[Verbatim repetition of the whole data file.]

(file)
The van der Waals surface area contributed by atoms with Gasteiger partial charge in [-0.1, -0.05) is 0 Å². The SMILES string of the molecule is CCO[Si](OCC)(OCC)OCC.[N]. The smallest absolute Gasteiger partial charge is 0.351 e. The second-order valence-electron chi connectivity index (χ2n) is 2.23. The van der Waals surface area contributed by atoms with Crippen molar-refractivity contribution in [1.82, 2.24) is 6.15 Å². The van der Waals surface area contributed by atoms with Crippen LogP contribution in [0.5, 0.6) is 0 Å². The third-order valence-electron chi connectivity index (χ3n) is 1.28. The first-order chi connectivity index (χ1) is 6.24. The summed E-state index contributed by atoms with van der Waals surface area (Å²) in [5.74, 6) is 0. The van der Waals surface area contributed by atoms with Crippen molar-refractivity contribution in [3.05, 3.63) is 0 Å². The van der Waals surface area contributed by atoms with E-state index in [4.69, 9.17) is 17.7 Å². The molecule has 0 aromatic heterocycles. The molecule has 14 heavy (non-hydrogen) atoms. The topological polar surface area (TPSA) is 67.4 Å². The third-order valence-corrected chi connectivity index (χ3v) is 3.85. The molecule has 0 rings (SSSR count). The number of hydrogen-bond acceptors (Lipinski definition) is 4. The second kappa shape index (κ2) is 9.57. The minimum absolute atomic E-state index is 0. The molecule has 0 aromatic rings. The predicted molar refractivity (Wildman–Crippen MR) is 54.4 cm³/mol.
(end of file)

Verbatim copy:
The van der Waals surface area contributed by atoms with Gasteiger partial charge in [-0.1, -0.05) is 0 Å². The SMILES string of the molecule is CCO[Si](OCC)(OCC)OCC.[N]. The smallest absolute Gasteiger partial charge is 0.351 e. The second-order valence-electron chi connectivity index (χ2n) is 2.23. The van der Waals surface area contributed by atoms with Crippen molar-refractivity contribution in [1.82, 2.24) is 6.15 Å². The van der Waals surface area contributed by atoms with Crippen LogP contribution in [0.5, 0.6) is 0 Å². The third-order valence-electron chi connectivity index (χ3n) is 1.28. The first-order chi connectivity index (χ1) is 6.24. The summed E-state index contributed by atoms with van der Waals surface area (Å²) in [5.74, 6) is 0. The van der Waals surface area contributed by atoms with Crippen molar-refractivity contribution in [3.05, 3.63) is 0 Å². The van der Waals surface area contributed by atoms with E-state index in [4.69, 9.17) is 17.7 Å². The molecule has 0 aromatic heterocycles. The molecule has 14 heavy (non-hydrogen) atoms. The topological polar surface area (TPSA) is 67.4 Å². The third-order valence-corrected chi connectivity index (χ3v) is 3.85. The molecule has 0 rings (SSSR count). The number of hydrogen-bond acceptors (Lipinski definition) is 4. The second kappa shape index (κ2) is 9.57. The minimum absolute atomic E-state index is 0. The molecule has 0 aromatic rings. The predicted molar refractivity (Wildman–Crippen MR) is 54.4 cm³/mol.